Many people learned different words here and there that actually make little sense and finding the right word or phrase and why keeps things interesting. I make a lot of jokes about finding the exact word for the 3rd line, 45th verse of "Diddle My Fiddle," but the reality is, the research is often more educational than actually finding the word.

Of course some disaster songs are badly written from the gitgo with little knowledge of the "facts" they portray.

Spaw


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Subject: RE: BS: Disaster songs
From: SINSULL
Date: 19 Feb 01 - 07:27 PM

"When The Evening Star Went Down". The ship sank and all aboard drowned including the captain and his five year old daughter. Henry Work wrote it after reading of the disaster in a newspaper article. A simple theme - the sea claimed everyone whether rich or poor, good or bad, young or old. "Honors of earth, what were they worth, when the Evening Star went down?"


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Subject: RE: BS: Disaster songs
From: Amos
Date: 19 Feb 01 - 07:31 PM

I always got chills out of the "Springhill Mining Disaster". It wowed the chicks in '66. Well, all right, '58. And I never noticed how shallow I was being to use that chilling song to make time. Jeeez. Wodda maroon.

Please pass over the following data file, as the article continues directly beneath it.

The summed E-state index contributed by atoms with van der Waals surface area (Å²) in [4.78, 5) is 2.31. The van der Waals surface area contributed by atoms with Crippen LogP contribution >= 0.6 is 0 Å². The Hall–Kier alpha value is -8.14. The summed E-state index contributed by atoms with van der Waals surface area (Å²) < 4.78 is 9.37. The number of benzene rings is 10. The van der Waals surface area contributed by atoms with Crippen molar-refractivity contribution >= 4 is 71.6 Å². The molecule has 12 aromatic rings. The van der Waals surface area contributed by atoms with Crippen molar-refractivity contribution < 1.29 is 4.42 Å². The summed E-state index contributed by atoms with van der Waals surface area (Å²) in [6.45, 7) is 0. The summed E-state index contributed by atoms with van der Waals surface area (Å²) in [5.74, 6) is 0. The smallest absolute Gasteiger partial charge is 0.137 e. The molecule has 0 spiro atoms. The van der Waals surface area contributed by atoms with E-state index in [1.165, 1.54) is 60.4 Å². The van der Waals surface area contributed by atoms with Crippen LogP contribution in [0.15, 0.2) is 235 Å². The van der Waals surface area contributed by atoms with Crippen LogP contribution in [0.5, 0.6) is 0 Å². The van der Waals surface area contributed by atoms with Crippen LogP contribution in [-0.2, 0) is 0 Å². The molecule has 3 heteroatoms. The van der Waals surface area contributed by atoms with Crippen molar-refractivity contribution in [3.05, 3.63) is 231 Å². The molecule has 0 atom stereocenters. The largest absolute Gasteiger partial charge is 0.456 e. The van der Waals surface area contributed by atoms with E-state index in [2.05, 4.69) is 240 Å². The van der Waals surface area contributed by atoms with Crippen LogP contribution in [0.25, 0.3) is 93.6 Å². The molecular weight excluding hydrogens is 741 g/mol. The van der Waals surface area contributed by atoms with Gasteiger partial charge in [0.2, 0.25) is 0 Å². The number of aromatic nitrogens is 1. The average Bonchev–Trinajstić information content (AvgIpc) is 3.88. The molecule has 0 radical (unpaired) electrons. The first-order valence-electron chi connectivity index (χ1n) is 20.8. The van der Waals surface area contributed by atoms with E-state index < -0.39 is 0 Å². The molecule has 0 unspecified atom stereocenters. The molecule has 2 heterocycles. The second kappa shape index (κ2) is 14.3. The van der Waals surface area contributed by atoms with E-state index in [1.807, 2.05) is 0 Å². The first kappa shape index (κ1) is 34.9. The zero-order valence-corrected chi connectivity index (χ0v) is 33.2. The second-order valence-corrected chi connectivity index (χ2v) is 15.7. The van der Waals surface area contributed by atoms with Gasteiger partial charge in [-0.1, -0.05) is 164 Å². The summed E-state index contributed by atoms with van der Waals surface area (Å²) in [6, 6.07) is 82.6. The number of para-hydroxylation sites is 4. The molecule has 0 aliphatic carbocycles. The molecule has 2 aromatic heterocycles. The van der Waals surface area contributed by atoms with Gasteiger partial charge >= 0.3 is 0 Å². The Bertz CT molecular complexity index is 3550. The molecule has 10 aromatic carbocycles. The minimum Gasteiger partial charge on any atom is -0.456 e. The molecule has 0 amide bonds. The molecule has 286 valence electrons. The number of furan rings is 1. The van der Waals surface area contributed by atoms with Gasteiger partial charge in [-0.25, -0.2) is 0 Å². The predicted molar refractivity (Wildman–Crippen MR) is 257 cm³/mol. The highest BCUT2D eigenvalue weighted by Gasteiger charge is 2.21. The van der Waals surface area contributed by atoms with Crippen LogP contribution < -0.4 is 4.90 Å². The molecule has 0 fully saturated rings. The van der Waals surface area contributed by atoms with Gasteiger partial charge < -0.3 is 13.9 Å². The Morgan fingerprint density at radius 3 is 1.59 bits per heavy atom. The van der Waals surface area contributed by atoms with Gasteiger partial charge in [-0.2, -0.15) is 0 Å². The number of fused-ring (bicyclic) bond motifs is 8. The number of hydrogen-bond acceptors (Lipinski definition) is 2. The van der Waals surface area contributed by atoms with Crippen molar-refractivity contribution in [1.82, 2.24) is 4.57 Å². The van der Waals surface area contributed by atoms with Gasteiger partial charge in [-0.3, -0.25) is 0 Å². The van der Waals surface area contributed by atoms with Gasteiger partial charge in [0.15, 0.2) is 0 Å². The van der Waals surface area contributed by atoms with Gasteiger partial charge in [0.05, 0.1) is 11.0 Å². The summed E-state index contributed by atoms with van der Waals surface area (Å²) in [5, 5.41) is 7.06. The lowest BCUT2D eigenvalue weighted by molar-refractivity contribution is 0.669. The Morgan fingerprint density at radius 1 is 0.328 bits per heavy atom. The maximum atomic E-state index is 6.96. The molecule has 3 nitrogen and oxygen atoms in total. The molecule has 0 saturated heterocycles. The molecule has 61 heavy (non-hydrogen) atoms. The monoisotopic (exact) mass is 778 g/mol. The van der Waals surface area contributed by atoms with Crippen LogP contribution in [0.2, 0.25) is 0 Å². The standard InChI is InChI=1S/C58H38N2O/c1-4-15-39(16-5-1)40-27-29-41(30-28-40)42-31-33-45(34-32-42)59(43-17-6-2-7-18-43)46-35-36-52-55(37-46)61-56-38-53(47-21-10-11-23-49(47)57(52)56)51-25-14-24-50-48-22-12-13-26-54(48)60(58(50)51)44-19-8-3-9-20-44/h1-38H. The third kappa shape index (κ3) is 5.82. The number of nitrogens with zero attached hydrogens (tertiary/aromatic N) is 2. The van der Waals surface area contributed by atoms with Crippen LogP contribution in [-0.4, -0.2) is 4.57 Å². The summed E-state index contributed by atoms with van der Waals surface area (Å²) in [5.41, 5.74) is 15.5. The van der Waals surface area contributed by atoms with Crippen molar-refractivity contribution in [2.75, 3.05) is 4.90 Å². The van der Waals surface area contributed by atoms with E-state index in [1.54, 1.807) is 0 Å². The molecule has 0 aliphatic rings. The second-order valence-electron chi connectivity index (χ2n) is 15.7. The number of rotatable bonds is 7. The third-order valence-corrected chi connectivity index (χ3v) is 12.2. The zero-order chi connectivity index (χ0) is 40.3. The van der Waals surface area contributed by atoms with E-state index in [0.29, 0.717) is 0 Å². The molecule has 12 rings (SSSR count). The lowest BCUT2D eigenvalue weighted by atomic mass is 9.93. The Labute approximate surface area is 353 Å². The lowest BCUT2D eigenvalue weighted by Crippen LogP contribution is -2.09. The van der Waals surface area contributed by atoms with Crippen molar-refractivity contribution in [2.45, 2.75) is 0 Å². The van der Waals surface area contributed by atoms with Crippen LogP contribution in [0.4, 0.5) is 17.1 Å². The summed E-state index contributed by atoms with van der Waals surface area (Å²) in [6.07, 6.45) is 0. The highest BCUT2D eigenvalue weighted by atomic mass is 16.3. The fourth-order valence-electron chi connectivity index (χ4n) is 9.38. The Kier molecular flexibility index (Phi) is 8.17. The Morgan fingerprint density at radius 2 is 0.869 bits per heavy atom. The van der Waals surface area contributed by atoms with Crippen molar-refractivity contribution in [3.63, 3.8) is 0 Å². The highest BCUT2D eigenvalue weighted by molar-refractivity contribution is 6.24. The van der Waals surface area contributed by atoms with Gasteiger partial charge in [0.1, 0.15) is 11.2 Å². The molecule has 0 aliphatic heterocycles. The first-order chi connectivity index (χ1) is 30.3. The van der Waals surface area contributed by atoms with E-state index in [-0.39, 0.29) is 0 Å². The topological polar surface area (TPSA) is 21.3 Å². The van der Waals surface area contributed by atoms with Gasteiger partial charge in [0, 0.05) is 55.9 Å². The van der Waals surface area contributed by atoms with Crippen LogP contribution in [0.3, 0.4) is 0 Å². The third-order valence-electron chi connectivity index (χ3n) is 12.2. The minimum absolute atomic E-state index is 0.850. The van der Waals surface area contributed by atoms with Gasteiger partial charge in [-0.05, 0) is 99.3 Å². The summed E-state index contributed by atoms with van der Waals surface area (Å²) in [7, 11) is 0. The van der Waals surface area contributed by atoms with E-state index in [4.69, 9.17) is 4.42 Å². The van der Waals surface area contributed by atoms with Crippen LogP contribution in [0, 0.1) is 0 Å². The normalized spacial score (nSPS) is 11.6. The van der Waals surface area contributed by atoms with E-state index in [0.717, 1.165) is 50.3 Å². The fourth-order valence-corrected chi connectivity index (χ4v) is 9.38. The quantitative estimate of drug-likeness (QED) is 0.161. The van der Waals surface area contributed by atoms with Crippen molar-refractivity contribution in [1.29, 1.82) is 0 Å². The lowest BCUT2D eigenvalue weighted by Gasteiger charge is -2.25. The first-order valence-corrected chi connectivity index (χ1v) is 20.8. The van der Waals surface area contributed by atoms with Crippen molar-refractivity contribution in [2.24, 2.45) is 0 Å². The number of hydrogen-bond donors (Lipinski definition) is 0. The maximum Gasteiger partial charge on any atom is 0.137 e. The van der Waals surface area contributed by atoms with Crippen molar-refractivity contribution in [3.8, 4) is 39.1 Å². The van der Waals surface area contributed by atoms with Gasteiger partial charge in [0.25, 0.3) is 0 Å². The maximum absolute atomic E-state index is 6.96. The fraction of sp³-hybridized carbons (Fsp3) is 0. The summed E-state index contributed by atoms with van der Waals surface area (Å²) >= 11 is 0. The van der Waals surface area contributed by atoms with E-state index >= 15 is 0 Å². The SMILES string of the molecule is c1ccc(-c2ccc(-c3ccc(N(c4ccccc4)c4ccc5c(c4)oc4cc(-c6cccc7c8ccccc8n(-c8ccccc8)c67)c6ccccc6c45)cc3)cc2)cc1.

A


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Subject: RE: BS: Disaster songs
From: GUEST,petr
Date: 19 Feb 01 - 07:36 PM

I remember hearing a song on a bluegrass compilation about the flood in the town of Galveston in (1900?) I believe close to 5000 people died. There are two songs in the database but Im not sure if either one is the one I heard. What about the wreck of the Edmund Fitzgerald.

Im sure there must be one about the Halifax explosion.


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Subject: RE: BS: Disaster songs
From: dulcimer
Date: 19 Feb 01 - 07:51 PM

Probably a song that would be overlooked is Rye Cove by the Carter Family--about a tornado or cyclone that destroyed a school and killed the children. Very popular when it first came out.


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Subject: RE: BS: Disaster songs
From: Amos
Date: 19 Feb 01 - 08:24 PM

The public just loves that genre -- visions of dead squashed chillun jus' gits em whar they live! Kinda like newspapers. Always good for a little bad news when you're feeling outta sorts. Sort of a pick-me-up.